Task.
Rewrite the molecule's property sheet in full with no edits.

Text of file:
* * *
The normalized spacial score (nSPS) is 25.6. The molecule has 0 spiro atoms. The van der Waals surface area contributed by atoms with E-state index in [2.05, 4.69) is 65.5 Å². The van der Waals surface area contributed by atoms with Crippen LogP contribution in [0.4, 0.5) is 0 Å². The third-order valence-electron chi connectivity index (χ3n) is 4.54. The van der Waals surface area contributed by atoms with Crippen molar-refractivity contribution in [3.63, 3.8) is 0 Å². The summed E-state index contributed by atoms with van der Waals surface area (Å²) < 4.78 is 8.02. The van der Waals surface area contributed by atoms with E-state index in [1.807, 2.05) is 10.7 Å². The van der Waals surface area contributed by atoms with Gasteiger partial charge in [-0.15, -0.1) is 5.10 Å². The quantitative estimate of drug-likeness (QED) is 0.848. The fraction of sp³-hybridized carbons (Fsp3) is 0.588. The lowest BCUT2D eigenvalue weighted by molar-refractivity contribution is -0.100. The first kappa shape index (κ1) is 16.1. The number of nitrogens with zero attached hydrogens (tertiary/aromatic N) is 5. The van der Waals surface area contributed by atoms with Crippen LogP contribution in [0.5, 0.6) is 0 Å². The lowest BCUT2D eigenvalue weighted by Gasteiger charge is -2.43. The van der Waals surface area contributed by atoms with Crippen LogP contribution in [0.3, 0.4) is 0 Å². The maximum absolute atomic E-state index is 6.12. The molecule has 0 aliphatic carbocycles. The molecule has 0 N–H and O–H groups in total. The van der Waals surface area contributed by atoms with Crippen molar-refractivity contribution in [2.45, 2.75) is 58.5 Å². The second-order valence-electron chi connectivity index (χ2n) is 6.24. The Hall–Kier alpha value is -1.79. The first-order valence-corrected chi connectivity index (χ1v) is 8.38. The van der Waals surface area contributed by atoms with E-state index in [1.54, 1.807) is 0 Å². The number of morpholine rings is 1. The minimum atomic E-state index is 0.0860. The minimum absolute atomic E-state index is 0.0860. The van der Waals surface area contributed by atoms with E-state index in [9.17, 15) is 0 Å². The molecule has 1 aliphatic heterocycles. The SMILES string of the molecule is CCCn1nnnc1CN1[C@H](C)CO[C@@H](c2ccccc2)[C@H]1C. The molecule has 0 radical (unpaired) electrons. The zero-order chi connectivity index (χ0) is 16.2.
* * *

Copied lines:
The normalized spacial score (nSPS) is 25.6. The molecule has 0 spiro atoms. The van der Waals surface area contributed by atoms with E-state index in [2.05, 4.69) is 65.5 Å². The van der Waals surface area contributed by atoms with Crippen LogP contribution in [0.4, 0.5) is 0 Å². The third-order valence-electron chi connectivity index (χ3n) is 4.54. The van der Waals surface area contributed by atoms with Crippen molar-refractivity contribution in [3.63, 3.8) is 0 Å². The summed E-state index contributed by atoms with van der Waals surface area (Å²) < 4.78 is 8.02. The van der Waals surface area contributed by atoms with E-state index in [1.807, 2.05) is 10.7 Å². The van der Waals surface area contributed by atoms with Gasteiger partial charge in [-0.15, -0.1) is 5.10 Å². The quantitative estimate of drug-likeness (QED) is 0.848. The fraction of sp³-hybridized carbons (Fsp3) is 0.588. The lowest BCUT2D eigenvalue weighted by molar-refractivity contribution is -0.100. The first kappa shape index (κ1) is 16.1. The number of nitrogens with zero attached hydrogens (tertiary/aromatic N) is 5. The van der Waals surface area contributed by atoms with Crippen LogP contribution in [0.5, 0.6) is 0 Å². The lowest BCUT2D eigenvalue weighted by Gasteiger charge is -2.43. The van der Waals surface area contributed by atoms with Crippen LogP contribution in [0.3, 0.4) is 0 Å². The maximum absolute atomic E-state index is 6.12. The molecule has 0 aliphatic carbocycles. The molecule has 0 N–H and O–H groups in total. The van der Waals surface area contributed by atoms with Crippen molar-refractivity contribution in [2.45, 2.75) is 58.5 Å². The second-order valence-electron chi connectivity index (χ2n) is 6.24. The Hall–Kier alpha value is -1.79. The first-order valence-corrected chi connectivity index (χ1v) is 8.38. The van der Waals surface area contributed by atoms with E-state index in [1.54, 1.807) is 0 Å². The number of morpholine rings is 1. The minimum atomic E-state index is 0.0860. The minimum absolute atomic E-state index is 0.0860. The van der Waals surface area contributed by atoms with E-state index in [9.17, 15) is 0 Å². The molecule has 1 aliphatic heterocycles. The SMILES string of the molecule is CCCn1nnnc1CN1[C@H](C)CO[C@@H](c2ccccc2)[C@H]1C. The molecule has 0 radical (unpaired) electrons. The zero-order chi connectivity index (χ0) is 16.2.